The real problem, from where I sit, is that magazines like NGA, Outside, MJ, and MH simply do not offer content that I cannot already get on the internet. Magazines that thrive on service writing are destined for the bathroom, and that’s about it. Heck, even I read most of my gear reviews on backcountry.com these days, anyway.

A secondary problem also exists in that marketers are more flummoxed in how to spend their promotional dollars than ever before. Website? Hire bloggers? Make YouTube videos? Underwrite a core sports tweet-up? Sponsor a pro team? Suddenly, buying an advertisement in a magazine seems so, oh, 1998. I also don’t think that account execs are exploiting the very advantages that magazines have to offer to an advertiser – they keep saying things like “oh, all of our content is available for free online! You’ll get plenty of page-views!” This, at a time when internet marketing metrics show that click through rates on banner ads are in fact at an all-time low.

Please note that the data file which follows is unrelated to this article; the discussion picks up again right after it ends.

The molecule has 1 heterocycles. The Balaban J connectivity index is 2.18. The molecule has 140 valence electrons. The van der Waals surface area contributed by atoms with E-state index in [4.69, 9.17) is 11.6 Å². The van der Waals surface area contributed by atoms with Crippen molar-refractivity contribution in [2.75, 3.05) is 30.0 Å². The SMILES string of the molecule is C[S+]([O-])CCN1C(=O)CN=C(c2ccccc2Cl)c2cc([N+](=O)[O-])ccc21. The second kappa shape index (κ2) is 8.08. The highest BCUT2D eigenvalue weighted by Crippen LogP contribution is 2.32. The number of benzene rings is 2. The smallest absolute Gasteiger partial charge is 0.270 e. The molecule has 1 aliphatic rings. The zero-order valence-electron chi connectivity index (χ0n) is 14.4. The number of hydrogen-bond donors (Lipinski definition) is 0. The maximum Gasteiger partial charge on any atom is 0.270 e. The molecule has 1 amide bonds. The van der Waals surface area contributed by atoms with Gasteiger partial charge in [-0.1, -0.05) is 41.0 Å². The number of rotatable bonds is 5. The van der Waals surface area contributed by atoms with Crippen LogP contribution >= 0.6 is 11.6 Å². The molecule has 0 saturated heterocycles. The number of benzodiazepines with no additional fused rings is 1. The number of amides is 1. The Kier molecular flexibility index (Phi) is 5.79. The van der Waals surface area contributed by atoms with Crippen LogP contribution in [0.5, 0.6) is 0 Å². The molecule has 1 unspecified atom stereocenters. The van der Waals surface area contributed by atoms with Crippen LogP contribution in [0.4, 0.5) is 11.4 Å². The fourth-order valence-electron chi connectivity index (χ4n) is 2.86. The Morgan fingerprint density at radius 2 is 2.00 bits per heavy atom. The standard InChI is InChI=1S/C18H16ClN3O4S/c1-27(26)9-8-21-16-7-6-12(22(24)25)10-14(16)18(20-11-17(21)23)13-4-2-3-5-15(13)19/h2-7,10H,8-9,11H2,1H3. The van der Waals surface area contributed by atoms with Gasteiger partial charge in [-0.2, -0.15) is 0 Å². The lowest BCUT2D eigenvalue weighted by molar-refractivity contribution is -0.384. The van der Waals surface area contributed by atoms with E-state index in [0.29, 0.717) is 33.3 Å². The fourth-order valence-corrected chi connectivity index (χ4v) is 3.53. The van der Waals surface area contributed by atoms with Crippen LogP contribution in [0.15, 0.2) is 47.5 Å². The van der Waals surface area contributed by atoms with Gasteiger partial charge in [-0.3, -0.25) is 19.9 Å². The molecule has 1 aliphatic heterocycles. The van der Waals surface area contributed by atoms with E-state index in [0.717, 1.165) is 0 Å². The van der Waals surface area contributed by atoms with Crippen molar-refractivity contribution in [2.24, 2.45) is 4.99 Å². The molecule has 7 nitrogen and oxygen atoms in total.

What would work, or does work, then? Truly beautiful, art-book style magazines like Frequency, Surfer’s Journal, the Ski Journal, and Alpinist, to use four examples. Yet, ironically, those magazines have their problems, too – while the presentation is superb – wonderful glossy-stock paper, perfect bindery, and generally clean art direction, the content itself leaves a bit to be desired. In their earnestness to be ‘core’ and everything that NGA and Outside are not, their stories are overly insider and simply – in many cases – not that well written. They are crafted by dedicated B-Listers for the most part speaking to their tribes. Yet as a group they seem to be doing relatively well – The Ski Journal even offers copies of its magazine in hard cover format.